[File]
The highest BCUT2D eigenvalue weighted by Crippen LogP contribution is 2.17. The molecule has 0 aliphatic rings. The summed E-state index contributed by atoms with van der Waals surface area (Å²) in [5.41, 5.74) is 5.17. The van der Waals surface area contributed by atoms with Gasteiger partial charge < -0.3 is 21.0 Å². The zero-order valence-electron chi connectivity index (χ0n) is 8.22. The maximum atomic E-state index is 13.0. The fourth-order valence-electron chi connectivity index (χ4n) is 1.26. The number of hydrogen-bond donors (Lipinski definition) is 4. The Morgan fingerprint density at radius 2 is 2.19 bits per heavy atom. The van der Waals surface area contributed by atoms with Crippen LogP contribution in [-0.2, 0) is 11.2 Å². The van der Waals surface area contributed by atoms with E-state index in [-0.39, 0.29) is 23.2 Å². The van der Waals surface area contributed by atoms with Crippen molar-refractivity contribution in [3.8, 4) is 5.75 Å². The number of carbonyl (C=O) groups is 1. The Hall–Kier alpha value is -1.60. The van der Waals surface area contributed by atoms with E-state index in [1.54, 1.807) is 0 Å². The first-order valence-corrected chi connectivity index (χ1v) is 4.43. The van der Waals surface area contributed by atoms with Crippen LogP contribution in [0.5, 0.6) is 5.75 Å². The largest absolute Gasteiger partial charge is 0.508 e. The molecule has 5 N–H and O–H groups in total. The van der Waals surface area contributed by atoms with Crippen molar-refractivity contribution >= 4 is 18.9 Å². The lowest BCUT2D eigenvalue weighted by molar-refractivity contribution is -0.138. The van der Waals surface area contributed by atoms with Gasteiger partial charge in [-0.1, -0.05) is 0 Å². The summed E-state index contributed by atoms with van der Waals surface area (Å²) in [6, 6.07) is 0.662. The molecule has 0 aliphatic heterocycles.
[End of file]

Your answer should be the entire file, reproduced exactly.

The highest BCUT2D eigenvalue weighted by Crippen LogP contribution is 2.17. The molecule has 0 aliphatic rings. The summed E-state index contributed by atoms with van der Waals surface area (Å²) in [5.41, 5.74) is 5.17. The van der Waals surface area contributed by atoms with Gasteiger partial charge < -0.3 is 21.0 Å². The zero-order valence-electron chi connectivity index (χ0n) is 8.22. The maximum atomic E-state index is 13.0. The fourth-order valence-electron chi connectivity index (χ4n) is 1.26. The number of hydrogen-bond donors (Lipinski definition) is 4. The Morgan fingerprint density at radius 2 is 2.19 bits per heavy atom. The van der Waals surface area contributed by atoms with Crippen LogP contribution in [-0.2, 0) is 11.2 Å². The van der Waals surface area contributed by atoms with E-state index in [-0.39, 0.29) is 23.2 Å². The van der Waals surface area contributed by atoms with Crippen molar-refractivity contribution in [3.8, 4) is 5.75 Å². The number of carbonyl (C=O) groups is 1. The Hall–Kier alpha value is -1.60. The van der Waals surface area contributed by atoms with E-state index in [1.54, 1.807) is 0 Å². The first-order valence-corrected chi connectivity index (χ1v) is 4.43. The van der Waals surface area contributed by atoms with Crippen LogP contribution in [0.5, 0.6) is 5.75 Å². The largest absolute Gasteiger partial charge is 0.508 e. The molecule has 5 N–H and O–H groups in total. The van der Waals surface area contributed by atoms with Crippen molar-refractivity contribution >= 4 is 18.9 Å². The lowest BCUT2D eigenvalue weighted by molar-refractivity contribution is -0.138. The van der Waals surface area contributed by atoms with Gasteiger partial charge in [-0.1, -0.05) is 0 Å². The summed E-state index contributed by atoms with van der Waals surface area (Å²) in [6, 6.07) is 0.662. The molecule has 0 aliphatic heterocycles.